Life became a fairly regular cycle for a while: there were water changes and feedings, and mutual observation. Eventually I heard the humans talking about getting a female and found that I simply could not believe my ears. While they kept me comfortable and kept me company, I had been somewhat lonely for my own kind since I came here and was all too well aware that they knew another male would never suffice, and that I could never be with others directly. I would be alone in my jar on the table, but it was enough knowing others were nearby. I saw them bring in a large glass tank one day and knew they were one step closer to making it come true...but there were still no females.
As the term wore on Little Keeper began to pale, and the dark circles beneath her eyes stood out against the white cheeks that should have been slightly pink on somewhat tawny skin. She ate little and slept even less; instead she spent more and more time glued to the computer in her lap and was always feverishly typing. Big Keeper would have worried about me if I had begun behaving as oddly as she had been, but seemed to think that this was normal. I eventually had to accept that there were some things about humans that I would never understand. Big Keeper came and went and was generally her cheerful self, but the scent in the air every time I came to take a breath said that Little Keeper was rapidly deteriorating and Big Keeper was unaware: two weeks after they left here singing, strangely dressed, and sword-less, she touched the side of my jar to say hello and I could feel her hand burning through the glass. By now her face had hollowed, become more sallow; the eyes staring out at me were hectically bright, but not with the mirth that usually filled them. Her eyes seemed almost mad. Every breath she drew rattled, but that would not be detected by their ears yet. By the way she smelled, they would soon, and she wouldn't be able to hide her condition from Big Keeper for very long...
Little Keeper's mind began to deteriorate before her body did: the memory lapses associated with sleep deprivation became more frequent as the days wore on and her workload increased with no respite to be found. A day came when she stood in front of my jar, soaking wet and searching for her shoes, wearing nothing but a blue sheet that absorbed the water from her skin. Her face was flushed from her cleaning ritual, but the eyes gleamed with a feverish madness that was unlike anything I had seen in my keepers before; I found it more frightening than the net that pulled me from my safe haven at changing time. When Big Keeper came in and told her she needed to get dressed or they would be late for school, she informed Big Keeper that she had on her "pretty blue dress" and was perfectly ready to go. Her sheet had other ideas, however: as she pulled on her long leather coat it slipped from around her breast and refused to stay put as she attempted to adjust it. She finally gave up and discarded the sheet, but still declared that she was perfectly ready to go as she shouldered her backpack and turned to walk out the door into the cold fall air.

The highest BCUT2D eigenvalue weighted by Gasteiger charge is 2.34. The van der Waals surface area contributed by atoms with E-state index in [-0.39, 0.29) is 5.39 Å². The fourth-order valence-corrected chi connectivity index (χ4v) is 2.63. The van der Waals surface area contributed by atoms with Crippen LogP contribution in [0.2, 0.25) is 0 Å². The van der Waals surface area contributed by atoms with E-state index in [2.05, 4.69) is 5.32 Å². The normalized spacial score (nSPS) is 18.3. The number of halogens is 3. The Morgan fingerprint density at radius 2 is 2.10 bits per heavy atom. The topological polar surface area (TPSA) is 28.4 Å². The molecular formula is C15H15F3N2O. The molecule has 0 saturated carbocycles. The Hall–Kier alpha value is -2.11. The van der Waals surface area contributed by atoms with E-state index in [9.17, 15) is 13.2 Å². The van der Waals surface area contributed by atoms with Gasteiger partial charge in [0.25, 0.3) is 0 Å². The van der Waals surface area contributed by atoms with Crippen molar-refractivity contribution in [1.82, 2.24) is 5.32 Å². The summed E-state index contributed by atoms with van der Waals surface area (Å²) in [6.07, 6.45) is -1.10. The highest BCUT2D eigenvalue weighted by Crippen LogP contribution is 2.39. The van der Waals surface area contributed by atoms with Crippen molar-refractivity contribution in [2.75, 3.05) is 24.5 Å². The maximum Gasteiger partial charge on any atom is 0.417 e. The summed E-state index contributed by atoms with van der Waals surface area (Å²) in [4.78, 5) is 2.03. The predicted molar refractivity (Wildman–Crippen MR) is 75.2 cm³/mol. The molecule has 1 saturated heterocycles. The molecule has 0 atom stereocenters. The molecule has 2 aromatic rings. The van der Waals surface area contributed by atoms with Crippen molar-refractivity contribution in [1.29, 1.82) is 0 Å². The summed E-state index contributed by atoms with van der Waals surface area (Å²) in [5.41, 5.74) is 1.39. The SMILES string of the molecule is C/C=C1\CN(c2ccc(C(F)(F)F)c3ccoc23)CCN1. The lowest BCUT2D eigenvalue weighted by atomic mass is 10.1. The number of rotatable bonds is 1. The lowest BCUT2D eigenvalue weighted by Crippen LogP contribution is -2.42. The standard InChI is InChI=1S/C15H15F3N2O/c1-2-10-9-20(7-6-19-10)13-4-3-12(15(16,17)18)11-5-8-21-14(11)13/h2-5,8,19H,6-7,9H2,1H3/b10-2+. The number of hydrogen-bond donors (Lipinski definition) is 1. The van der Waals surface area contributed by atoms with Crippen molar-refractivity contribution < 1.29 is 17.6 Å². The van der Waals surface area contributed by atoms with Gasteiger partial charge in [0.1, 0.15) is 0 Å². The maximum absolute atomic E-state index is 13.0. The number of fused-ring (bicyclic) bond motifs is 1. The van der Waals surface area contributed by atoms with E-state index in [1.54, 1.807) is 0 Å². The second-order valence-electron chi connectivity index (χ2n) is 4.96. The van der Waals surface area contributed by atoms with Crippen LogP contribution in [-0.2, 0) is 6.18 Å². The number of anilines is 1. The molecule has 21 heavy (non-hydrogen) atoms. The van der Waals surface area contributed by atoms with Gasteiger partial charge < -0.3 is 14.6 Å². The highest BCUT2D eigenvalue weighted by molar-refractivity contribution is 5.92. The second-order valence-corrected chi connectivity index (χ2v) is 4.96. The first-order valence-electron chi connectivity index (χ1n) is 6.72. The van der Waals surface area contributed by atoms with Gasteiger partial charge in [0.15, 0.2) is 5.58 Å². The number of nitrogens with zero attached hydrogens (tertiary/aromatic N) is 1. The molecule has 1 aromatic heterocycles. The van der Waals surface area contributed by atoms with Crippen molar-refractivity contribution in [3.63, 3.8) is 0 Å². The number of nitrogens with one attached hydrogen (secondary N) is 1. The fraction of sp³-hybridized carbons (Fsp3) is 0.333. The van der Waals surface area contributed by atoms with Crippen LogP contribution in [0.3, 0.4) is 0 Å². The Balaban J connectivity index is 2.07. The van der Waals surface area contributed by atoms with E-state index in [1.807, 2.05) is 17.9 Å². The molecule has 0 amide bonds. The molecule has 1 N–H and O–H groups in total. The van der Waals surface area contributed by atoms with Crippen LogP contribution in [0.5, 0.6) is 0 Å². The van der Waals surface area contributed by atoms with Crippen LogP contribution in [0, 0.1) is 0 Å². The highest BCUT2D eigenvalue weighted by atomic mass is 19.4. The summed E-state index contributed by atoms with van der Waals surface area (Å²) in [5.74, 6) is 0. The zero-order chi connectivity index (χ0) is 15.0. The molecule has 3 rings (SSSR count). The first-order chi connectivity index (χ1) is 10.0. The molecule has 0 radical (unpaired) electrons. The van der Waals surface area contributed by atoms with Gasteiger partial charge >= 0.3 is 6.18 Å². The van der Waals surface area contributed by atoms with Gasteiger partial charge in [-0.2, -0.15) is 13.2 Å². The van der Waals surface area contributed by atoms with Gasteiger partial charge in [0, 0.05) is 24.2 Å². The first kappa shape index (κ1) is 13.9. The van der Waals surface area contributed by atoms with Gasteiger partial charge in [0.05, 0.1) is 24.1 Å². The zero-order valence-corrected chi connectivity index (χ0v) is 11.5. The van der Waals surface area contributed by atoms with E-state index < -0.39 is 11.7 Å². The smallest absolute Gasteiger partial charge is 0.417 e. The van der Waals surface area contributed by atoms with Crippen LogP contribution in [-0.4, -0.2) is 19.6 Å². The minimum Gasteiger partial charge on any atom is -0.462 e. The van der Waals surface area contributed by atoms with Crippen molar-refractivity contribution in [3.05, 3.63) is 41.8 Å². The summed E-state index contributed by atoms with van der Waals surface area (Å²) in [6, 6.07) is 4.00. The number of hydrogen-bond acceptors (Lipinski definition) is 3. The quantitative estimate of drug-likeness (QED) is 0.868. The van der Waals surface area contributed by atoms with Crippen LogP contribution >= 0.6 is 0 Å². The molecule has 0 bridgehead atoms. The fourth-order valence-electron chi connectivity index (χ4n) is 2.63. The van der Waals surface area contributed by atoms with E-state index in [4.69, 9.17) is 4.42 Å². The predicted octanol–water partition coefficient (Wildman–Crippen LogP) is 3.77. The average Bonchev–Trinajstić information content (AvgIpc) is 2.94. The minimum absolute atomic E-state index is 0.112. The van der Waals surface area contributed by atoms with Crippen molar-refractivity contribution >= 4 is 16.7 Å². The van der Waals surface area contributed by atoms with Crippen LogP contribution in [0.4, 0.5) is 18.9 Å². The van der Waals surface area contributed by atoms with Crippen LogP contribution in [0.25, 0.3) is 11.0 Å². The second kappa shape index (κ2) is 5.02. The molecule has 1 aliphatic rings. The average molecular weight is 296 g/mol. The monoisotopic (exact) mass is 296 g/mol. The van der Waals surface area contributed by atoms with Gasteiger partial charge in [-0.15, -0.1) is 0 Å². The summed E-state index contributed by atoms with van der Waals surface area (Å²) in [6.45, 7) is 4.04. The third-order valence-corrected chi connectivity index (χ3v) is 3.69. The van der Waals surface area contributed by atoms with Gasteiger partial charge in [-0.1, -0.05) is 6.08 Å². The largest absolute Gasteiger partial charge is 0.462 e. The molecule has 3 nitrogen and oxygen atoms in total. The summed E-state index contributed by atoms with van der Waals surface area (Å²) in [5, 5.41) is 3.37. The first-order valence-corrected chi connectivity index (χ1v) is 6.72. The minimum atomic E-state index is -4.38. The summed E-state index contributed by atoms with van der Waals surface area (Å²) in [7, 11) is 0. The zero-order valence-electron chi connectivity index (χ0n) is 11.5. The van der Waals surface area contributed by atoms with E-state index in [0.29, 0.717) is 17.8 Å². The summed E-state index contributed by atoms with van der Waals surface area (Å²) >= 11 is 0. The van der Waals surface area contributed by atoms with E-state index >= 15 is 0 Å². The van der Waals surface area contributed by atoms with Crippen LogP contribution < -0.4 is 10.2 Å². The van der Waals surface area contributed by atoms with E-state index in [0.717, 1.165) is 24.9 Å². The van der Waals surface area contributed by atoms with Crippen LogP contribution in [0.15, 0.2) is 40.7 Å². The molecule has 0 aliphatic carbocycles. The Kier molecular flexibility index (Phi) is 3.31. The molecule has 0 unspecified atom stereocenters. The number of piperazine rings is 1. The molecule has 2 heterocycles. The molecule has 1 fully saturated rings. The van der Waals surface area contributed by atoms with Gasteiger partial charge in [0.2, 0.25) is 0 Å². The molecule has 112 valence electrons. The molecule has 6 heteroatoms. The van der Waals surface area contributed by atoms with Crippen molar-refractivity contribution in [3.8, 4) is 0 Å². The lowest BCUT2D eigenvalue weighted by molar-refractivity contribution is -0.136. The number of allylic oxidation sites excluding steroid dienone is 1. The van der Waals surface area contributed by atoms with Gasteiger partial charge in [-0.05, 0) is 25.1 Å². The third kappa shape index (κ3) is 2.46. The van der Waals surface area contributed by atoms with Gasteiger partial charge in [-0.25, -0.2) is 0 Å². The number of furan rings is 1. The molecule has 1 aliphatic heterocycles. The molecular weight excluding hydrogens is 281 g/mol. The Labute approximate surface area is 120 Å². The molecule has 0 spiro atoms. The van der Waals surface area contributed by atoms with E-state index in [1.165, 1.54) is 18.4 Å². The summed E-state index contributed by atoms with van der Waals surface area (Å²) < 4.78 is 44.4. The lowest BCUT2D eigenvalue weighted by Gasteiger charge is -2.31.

"You are going back to bed," Big Keeper said firmly as she took Little Keeper by the arm and brought her back inside.
"I'm perfectly capable of going to school," Little Keeper replied obstinately before a coughing fit wracked her entire body.
"You're burning up and not all of your faculties are intact. You are going to bed and that's the end of it," Big Keeper said, adding to the finality of her tone by taking a set of keys from Little Keeper's hand and ushering her off to the room where they slept. I heard them talking later on: Little Keeper had absolutely no memory of leaving the shower that morning and took Big Keeper's word for it that the incident had occurred. This was my first experience of the fever-madness that humans called "Delirium," and seemed more unnerving than the word sounded.
Little Keeper seemed to have recovered for a little while, but it was not to last: the fever that had briefly broken after her attempt to leave the house nearly naked returned with a fiery vengeance that I could feel through the glass in spite of the new heater they had given me. The heat from her face and hands could have protected me from winter's chills well enough. The coughing fits grew longer, more frequent, and more vicious. She could hide from Big Keeper no longer: there eventually came a day when she was half carried and half dragged back into my room and deposited on the couch after a brief period at a place she called "work"--a much shorter duration than her absence normally was when she went to this place. Big Keeper looked very worried and pleaded her to go to a being called a Doctor.